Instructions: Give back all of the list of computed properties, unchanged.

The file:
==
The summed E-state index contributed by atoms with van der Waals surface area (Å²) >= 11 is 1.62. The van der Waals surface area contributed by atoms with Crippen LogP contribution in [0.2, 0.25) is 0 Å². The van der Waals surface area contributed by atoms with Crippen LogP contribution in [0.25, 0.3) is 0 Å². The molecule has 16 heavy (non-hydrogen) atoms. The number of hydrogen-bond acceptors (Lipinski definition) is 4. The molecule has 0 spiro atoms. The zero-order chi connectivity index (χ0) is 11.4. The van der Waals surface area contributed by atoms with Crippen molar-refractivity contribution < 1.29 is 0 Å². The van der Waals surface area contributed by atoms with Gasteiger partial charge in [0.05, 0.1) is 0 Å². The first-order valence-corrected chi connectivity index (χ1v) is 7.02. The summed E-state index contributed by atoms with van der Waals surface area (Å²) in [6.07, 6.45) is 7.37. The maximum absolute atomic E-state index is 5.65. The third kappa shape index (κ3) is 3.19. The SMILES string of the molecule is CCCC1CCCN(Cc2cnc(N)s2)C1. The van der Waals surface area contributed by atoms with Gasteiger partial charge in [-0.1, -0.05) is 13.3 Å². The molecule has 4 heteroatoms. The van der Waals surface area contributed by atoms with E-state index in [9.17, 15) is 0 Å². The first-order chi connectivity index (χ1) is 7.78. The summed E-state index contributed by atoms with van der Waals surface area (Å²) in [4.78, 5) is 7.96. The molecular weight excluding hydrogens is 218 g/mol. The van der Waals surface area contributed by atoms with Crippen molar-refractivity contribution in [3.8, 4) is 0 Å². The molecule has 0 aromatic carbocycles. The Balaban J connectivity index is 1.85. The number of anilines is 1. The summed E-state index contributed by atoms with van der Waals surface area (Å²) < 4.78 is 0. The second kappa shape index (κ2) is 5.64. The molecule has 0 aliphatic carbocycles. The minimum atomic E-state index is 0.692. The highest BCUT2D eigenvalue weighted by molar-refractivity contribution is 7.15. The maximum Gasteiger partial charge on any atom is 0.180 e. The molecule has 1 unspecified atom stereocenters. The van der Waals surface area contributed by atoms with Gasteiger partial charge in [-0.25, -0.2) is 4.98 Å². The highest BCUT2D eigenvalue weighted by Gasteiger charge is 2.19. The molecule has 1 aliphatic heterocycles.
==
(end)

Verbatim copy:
The summed E-state index contributed by atoms with van der Waals surface area (Å²) >= 11 is 1.62. The van der Waals surface area contributed by atoms with Crippen LogP contribution in [0.2, 0.25) is 0 Å². The van der Waals surface area contributed by atoms with Crippen LogP contribution in [0.25, 0.3) is 0 Å². The molecule has 16 heavy (non-hydrogen) atoms. The number of hydrogen-bond acceptors (Lipinski definition) is 4. The molecule has 0 spiro atoms. The zero-order chi connectivity index (χ0) is 11.4. The van der Waals surface area contributed by atoms with Crippen molar-refractivity contribution < 1.29 is 0 Å². The van der Waals surface area contributed by atoms with Gasteiger partial charge in [0.05, 0.1) is 0 Å². The first-order valence-corrected chi connectivity index (χ1v) is 7.02. The summed E-state index contributed by atoms with van der Waals surface area (Å²) in [6.07, 6.45) is 7.37. The maximum absolute atomic E-state index is 5.65. The third kappa shape index (κ3) is 3.19. The SMILES string of the molecule is CCCC1CCCN(Cc2cnc(N)s2)C1. The van der Waals surface area contributed by atoms with Gasteiger partial charge in [-0.1, -0.05) is 13.3 Å². The molecule has 4 heteroatoms. The van der Waals surface area contributed by atoms with E-state index in [9.17, 15) is 0 Å². The first-order chi connectivity index (χ1) is 7.78. The summed E-state index contributed by atoms with van der Waals surface area (Å²) in [4.78, 5) is 7.96. The molecular weight excluding hydrogens is 218 g/mol. The van der Waals surface area contributed by atoms with Crippen molar-refractivity contribution in [3.8, 4) is 0 Å². The molecule has 0 aromatic carbocycles. The Balaban J connectivity index is 1.85. The number of anilines is 1. The summed E-state index contributed by atoms with van der Waals surface area (Å²) < 4.78 is 0. The second kappa shape index (κ2) is 5.64. The molecule has 0 aliphatic carbocycles. The minimum atomic E-state index is 0.692. The highest BCUT2D eigenvalue weighted by molar-refractivity contribution is 7.15. The maximum Gasteiger partial charge on any atom is 0.180 e. The molecule has 1 unspecified atom stereocenters. The van der Waals surface area contributed by atoms with Gasteiger partial charge in [-0.25, -0.2) is 4.98 Å². The highest BCUT2D eigenvalue weighted by Gasteiger charge is 2.19. The molecule has 1 aliphatic heterocycles.